This is a modern story. Boy meets girl online — through a Craigslist post, but not that kind of Craiglist post! This boy and this girl weren’t looking for love but for purpose. When Steve Bernstein and Hannah Garrison first came into contact, it was a case of almost immediate mutual admiration. So much so that they agreed to found their company, Wear Your Music
, the very same day.
Later will come Keith Richards, John Mayer, and nearly 200 other guitar heroes; later they will scrape together some half a million dollars - one guitar string bracelet at a time - and give it all to charity. But on this day back in 2006, high atop a Manhattan skyscraper, there is just the young, pull-no-punches Hannah Garrison, who sits down across the desk from longstanding magazine editor and Wall Street executive Steve Bernstein.
Then working as publisher of Relix Magazine, Steve was plotting a way to sell more ad space to guitar string companies. He thought that it would help if he could somehow encourage even non-guitarists to buy strings, so he posted the Craigslist ad offering money in exchange for the best idea for repurposing guitar strings. Within three hours, 160 responses appeared in his inbox. One of these was from Hannah, who was living nearby and happened to be trolling the classifieds on Craigslist.
When Hannah ran across Steve’s ad, she thought immediately of the elaborate guitar string bracelets she’d made for friends for years. A trained jeweller, she since moved onto other jewellery-making ventures, but needless to say, her interest was piqued. “As soon as I read Hannah’s response, I said, ‘That’s it’, and I shut down the ad,” says Steve. “She came over and an hour later we set up the company.”
Hannah will take over the story from here: “Steve said, ‘How about making guitar string bracelets from famous peoples’ strings? And I was like, ‘Yeah, I’m in,’” recalls Hannah. “He’s said, ‘What about giving the money to charity?’ And I was like, ‘Charity and recycling — sounds like a plan. Let’s make a company.’
“Looking back, it’s shocking that he would have put all this faith in me, but since day-one he’s really trusted me. And the company’s become really successful, so he made a good decision.”
Together Steve and Hannah outlined the philosophy that still guides the company today - one that focuses on donating most of their profits to charities, one that buoys the green movement by recycling terrific amounts of guitar strings, and one that needs little marketing effort thanks to the famous names attached to the bracelets.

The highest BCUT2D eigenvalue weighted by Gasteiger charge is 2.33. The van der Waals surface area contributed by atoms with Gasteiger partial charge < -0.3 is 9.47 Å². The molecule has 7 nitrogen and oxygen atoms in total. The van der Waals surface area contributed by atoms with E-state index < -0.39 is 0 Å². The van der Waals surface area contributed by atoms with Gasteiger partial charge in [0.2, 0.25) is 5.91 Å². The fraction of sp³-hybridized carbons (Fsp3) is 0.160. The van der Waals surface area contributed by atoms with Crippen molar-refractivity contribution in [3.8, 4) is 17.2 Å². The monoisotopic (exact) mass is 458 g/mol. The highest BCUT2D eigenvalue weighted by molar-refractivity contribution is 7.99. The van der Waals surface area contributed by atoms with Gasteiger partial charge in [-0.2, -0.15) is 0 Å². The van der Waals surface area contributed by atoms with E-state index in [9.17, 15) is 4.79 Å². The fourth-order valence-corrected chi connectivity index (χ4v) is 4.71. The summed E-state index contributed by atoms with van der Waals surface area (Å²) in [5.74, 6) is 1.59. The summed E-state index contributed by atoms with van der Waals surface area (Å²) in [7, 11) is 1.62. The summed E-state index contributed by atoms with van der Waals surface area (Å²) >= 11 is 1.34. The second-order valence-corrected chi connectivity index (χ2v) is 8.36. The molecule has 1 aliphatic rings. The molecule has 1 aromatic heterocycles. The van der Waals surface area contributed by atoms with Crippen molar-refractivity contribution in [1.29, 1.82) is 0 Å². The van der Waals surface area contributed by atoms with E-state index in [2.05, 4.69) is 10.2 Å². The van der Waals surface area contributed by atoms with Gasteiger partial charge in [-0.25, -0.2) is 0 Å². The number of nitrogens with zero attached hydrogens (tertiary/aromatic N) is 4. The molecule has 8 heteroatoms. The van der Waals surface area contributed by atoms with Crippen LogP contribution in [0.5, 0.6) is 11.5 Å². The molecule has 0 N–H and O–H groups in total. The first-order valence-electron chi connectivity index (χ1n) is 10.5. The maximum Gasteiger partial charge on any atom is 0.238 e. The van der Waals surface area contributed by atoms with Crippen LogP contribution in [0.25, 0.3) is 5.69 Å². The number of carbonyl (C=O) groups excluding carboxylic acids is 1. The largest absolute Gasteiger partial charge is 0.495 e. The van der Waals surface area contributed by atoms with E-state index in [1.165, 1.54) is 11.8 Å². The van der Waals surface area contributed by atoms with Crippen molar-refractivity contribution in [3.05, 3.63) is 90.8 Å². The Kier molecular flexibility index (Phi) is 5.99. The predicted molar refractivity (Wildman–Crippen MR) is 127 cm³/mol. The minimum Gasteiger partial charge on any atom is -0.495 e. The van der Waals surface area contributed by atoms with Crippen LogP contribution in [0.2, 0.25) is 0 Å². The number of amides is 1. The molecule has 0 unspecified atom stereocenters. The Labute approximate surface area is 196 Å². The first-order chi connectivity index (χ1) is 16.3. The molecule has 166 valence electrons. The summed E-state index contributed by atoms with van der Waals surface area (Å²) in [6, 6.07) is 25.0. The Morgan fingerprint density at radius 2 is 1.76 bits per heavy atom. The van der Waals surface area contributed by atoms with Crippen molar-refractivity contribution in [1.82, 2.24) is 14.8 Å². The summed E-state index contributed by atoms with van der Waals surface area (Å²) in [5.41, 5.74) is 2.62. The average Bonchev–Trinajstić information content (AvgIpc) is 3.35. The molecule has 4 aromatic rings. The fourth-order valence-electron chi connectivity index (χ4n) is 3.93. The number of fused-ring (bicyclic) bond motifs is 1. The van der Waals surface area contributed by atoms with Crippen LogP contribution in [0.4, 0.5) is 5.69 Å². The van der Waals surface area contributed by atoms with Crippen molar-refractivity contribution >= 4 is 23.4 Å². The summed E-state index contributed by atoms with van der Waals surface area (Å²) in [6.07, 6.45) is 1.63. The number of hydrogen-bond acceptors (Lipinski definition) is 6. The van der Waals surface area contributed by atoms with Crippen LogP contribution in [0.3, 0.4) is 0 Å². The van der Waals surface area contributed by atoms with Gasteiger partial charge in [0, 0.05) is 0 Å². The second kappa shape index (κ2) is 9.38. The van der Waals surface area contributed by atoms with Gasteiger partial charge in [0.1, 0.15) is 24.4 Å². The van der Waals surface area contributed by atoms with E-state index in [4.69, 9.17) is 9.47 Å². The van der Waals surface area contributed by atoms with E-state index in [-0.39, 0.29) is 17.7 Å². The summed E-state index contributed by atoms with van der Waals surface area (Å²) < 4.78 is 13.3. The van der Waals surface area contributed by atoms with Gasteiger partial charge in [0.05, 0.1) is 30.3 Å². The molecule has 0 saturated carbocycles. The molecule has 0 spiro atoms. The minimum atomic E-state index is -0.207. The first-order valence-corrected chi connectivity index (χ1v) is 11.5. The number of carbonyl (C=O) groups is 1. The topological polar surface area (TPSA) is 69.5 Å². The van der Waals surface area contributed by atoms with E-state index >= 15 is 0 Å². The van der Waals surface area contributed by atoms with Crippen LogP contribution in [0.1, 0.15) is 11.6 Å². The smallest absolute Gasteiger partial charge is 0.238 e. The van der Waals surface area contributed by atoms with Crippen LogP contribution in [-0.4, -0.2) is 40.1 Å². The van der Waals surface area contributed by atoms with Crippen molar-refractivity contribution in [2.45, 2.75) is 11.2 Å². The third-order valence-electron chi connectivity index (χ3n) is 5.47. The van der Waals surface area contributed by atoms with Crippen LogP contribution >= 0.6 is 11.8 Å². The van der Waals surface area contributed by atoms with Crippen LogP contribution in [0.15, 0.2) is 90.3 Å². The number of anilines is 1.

Steve now lives in Hong Kong, where he acts as CEO of SinoPac Solutions and Services Limited, and Hannah lives in the tiny, now-defunct mill town of Woonsocket, Rode Island, from where she runs Wear Your Music.
Just adjacent to Hannah’s desk, the artist bracelets are organised in candy-coloured pencil boxes and stacked to the ceiling. There’s a Pack n’ Play nearby, where her small daughter plays. Elsewhere there are cardboard boxes brimming with used guitar strings, which Hannah is putting to good use with the new Rock Recycled line of jewellery.
It used to be that Hannah crafted each and every bracelet by hand, but now she sends them off to be made by a jeweller in New York’s Diamond District. Another change: In the beginning they sold only what they call Artist Bracelets - bracelets made of guitar strings played by one of the 170+ artists who have donated to Wear Your Music, with funds from each sale going to a charity of the artist’s choosing.
They’ve since added the popular One-Size-Fits-All bracelets (available in gold, silver, black, red, pink, teal, and red-white-and-blue). Durable, dynamic and surprisingly chic, the product has taken off, not only because of the company’s noble accomplishments, but also because of the bracelets’ universal, unisex appeal.
The Rock Recycled bracelets are the most recent addition to the Wear Your Music product line. “We want to be the place where people send their used guitar strings,” says Hannah. “We don’t want to see any more guitar strings ending up in a landfill.”
Reflecting on the enormous success of Wear Your Music, both Hannah and Steve say that’s what happens when you act on a really good, simple idea. “People are always asking musicians to play their events for charity, but time is money for musicians. If they can raise money for charity without putting in much of an effort therefore, it’s almost a no-brainer,” says Steve.
Steve tells the story of late music pioneer Les Paul, who when donating his strings to Wear Your Music, proclaimed, “This is a really good idea!”
“No, inventing the electric guitar was a really good idea,” says Steve with a wry smile. “This idea is just kind of OK.”